Space and technology leaders have launched a search for new apps and location technologies

Ideas wanted for apps using satellite data

A competition has been launched to find new ideas for using satellite data in smartphone apps and location-based services.

The European Satellite Navigation Competition (ENSC) has been launched by a collection of UK space and technology leaders, with the UK leg run by the University of Nottingham’s centre of excellence in satellite navigation.

It is being supported by sponsors including the UK Space Agency, the Satellite Applications Catapult, the Technology Strategy Board, EADS Astrium, The European Space Agency, and the Science and Technologies Facilities Council.

It aims to commercialise new ideas and help a domestic sector, currently worth £9 billion, meet Chancellor George Osborne’s ambition to grow in value to £40 billion by 2030.

"The UK is in a very good place amongst our global competitors to take advantage of new commercial opportunities in satellite–based positioning and navigation," said Prof Terry Moore, director of GRACE at the University of Nottingham.

"As well as a strong academic base centred around the Nottingham Geospatial Institute here in Nottingham, we have a government who has bought into this sector, and new mechanisms for the commercialisation of new ideas such as the Satellite Application Catapult. The infrastructure and know-how are in place.

"As a country we are ready to take this technology forward and through the UK leg of the European Satellite Navigation Competition we have a conduit for new great ideas to help realise its full potential."

Earlier this month, GPS’s European counterpart, Galileo, provided its first ever positional reading to a receiver at the European Space Agency's ground station in Noordwijk, the Netherlands, and the University of Nottingham computed its first ever Galileo location just last week.  

As well as offering improved accuracy and reliability for European nation users, Galileo will also provide greater usability for technologists and developers, including the world’s first dedicated commercial signal.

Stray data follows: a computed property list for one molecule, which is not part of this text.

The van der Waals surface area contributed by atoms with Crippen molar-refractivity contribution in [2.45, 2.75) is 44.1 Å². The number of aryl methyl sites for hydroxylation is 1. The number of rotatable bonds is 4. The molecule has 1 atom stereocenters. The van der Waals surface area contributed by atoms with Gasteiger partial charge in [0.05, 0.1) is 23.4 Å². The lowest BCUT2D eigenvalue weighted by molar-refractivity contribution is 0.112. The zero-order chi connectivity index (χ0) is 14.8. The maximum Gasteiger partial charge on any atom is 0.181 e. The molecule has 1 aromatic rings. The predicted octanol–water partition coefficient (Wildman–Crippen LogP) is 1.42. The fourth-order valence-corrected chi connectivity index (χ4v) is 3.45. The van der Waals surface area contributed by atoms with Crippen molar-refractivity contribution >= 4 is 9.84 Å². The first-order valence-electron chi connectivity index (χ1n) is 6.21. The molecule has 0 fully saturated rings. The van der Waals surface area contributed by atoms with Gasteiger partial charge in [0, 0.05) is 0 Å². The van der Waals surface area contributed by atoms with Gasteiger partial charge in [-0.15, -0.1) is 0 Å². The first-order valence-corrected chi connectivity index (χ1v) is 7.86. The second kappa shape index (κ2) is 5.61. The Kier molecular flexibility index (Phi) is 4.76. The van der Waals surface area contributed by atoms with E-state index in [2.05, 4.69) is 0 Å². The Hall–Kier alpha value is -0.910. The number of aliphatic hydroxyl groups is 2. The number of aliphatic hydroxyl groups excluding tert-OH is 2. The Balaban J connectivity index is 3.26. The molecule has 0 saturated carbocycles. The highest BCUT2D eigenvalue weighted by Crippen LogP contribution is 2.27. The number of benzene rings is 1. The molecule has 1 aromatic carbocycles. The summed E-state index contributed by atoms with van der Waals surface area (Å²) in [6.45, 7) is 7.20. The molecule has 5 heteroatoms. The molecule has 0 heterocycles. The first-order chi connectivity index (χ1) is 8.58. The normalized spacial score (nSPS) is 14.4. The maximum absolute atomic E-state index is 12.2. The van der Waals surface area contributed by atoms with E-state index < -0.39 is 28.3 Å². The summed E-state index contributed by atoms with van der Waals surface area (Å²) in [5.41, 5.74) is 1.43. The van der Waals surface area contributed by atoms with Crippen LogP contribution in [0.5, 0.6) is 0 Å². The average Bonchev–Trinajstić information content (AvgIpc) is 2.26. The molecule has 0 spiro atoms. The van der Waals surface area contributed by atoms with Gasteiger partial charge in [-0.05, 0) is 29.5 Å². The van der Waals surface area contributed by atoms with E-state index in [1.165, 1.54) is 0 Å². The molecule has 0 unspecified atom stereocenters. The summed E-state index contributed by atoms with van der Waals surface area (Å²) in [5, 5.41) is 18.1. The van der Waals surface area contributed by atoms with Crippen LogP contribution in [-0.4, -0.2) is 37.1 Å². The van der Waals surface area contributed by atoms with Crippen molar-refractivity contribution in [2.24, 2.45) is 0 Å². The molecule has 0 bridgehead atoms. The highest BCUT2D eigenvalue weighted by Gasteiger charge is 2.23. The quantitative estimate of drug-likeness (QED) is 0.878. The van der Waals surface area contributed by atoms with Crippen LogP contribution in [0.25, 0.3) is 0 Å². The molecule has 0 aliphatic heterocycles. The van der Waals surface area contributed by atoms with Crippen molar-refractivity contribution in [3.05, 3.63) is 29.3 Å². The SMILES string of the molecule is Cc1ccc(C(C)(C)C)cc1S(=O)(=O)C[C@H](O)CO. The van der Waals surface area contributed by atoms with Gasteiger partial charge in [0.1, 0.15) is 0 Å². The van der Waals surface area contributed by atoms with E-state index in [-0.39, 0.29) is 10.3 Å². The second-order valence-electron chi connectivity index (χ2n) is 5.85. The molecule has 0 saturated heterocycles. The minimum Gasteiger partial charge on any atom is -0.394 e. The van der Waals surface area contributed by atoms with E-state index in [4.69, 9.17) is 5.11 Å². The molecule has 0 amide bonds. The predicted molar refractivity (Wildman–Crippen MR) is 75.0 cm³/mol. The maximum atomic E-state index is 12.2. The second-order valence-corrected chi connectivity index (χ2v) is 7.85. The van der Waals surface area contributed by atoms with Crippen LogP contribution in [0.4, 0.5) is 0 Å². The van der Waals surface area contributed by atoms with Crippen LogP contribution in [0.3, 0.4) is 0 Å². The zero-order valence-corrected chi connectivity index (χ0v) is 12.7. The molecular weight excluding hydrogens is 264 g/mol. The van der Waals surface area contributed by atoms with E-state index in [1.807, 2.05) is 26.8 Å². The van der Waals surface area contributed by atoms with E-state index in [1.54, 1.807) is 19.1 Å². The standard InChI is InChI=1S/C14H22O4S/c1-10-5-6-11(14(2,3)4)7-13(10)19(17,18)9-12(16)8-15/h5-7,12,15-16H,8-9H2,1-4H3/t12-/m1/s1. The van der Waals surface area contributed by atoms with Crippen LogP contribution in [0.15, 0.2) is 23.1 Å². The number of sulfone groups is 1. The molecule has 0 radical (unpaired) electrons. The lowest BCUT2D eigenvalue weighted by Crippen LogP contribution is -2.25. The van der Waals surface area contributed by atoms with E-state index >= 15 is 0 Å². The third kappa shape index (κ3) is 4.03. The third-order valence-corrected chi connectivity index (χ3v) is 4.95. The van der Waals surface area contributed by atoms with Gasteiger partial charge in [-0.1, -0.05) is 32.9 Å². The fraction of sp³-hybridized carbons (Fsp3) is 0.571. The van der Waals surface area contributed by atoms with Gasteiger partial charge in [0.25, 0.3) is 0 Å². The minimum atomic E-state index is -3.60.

The technical details of this commercial signal are currently under consultation with input from potential industrial users in the aviation, maritime, rail, road, pedestrian, offshore oil, and land surveying industries.

The potential for economic growth in this new satellite infrastructure has been recognised by the UK government and last year Chancellor George Osborne identified the UK space industry as one of eight technology areas the UK will aim to become a world leader in.

Already the sector has been growing at around 8 per cent a year over recent years, despite the economic downturn.

The government last year announced a huge increase in the UK’s subscription to the European space agency to £1.3 billion which includes a threefold increase in funding for the commercialisation of satellite positing and timing data and application development.

It is in the commercialisation of satellite data that the competition aims to make a difference.

"UK Space is an exciting place to work right now and the government‘s ambitious targets of £40billion growth in the coming decades are eminently achievable," said Tim Just, head of Space at the Technology Strategy Board.

"But to get there we need ideas that can only come from potential users themselves.

"The fact is the best new businesses and technologies we come across in the ESNC aren’t from satellite experts or the space industry.

"Instead it is people with an area of interest and personal expertise, whether its farming, fishing or football, who have seen the benefits precise navigation or accurate time-keeping could bring to this community.

"It's these ideas we are keen to support at the Technology Strategy Board and as well sponsoring the UK leg of the ESNC, we have recently increased our funding for satellite applications to £10million a year."

The competition is open to anybody with an idea that utilises satellite navigation, positioning or timing technology, and prizes include thousands of pounds of capital, business support and office space, patent advice, and introductions to industry partners and funding opportunities.

The European Satellite Navigation Competition hopes to see entries from companies, entrepreneurs, research institutes, universities, and individuals.

All will be hoping to follow in the successful footsteps of last year’s winner – iGeolise whose journey time search platform, the first of its kind in the world, allowed internet users to search for location specific information such as jobs, restaurants or houses by the time it takes to get there, not the distance ‘as the crow flies’.

Further information:

Those interested in entering this year’s competition can submit their ideas until 31st May 2013 online

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